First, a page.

Q: One of the new people in our Centering Prayer group asked me what the difference between meditation and Centering Prayer is. ‚Ä¶ [By the way,] Centering Prayer and Welcoming Prayer, beginning in April of 1999, continues to give me transformative life experiences.
A: In the Christian tradition, meditation is known as discursive meditation. It is the prayer process of attentively reading a passage from Scripture or a prayer and then reflecting on them or pondering them; it is the engagement of the mind/intellect to begin to put on the mind of Christ. I like to say it is taking the time to test one’s ways of thinking to see if it is aligned with the values of the gospel message. In summary, you are affirming or changing your way of thinking with Jesus‚Äô values.
Centering Prayer is primarily a prayer of consenting – consenting to God’s presence and action in one’s life. The four guidelines of the prayer celebrate important elements in the spiritual journey. The sacred word directs one’s intention to consent; the sitting is presenting to God not only one’s intention but one’s whole being to be transformed; the gently returning to the sacred word when engaged with thoughts, etc., is the powerful practice that is popularly spoken of as ‘ let go, let God‚Äô; and the resting in the silence for a few minutes after the prayer builds up a reserve of silence so that as you enter into the activity of each day you bring more of the presence of God into what you do.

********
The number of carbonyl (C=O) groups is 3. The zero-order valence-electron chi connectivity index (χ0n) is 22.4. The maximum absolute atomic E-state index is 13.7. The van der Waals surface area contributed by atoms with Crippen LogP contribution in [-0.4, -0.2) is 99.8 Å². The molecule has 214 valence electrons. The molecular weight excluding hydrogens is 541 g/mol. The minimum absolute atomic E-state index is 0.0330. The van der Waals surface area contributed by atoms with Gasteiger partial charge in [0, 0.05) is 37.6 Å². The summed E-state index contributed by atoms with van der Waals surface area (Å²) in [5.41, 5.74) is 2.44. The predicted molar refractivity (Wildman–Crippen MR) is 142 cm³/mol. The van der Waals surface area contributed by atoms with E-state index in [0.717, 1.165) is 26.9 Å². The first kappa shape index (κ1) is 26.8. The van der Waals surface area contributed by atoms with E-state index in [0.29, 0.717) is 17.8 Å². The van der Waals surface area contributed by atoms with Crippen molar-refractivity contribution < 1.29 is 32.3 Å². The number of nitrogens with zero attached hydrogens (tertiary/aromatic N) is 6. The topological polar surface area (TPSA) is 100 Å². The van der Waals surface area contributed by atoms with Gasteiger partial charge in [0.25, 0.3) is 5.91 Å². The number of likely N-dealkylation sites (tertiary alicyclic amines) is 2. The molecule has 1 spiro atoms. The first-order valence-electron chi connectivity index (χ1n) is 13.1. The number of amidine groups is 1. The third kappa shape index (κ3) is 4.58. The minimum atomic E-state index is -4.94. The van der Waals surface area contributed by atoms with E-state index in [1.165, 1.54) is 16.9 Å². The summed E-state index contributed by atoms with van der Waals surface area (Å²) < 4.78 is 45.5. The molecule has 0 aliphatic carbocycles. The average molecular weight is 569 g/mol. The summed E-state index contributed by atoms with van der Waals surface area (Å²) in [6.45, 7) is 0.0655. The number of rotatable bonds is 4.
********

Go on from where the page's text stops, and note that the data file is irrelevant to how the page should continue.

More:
In short, discursive meditation feeds the mind; Centering Prayer feeds the heart.
On a personal note, you shared that “Centering Prayer and Welcoming Prayer, beginning in April of 1999, continues to give me transformative life experiences.” Thank you for sharing your experience. Yes, these prayers are not only devotional but transformative – ‘I live now not I but Christ lives in me.’ – Fr. Carl
To read more Q&A on Centering Prayer visit the Resources/Articles area.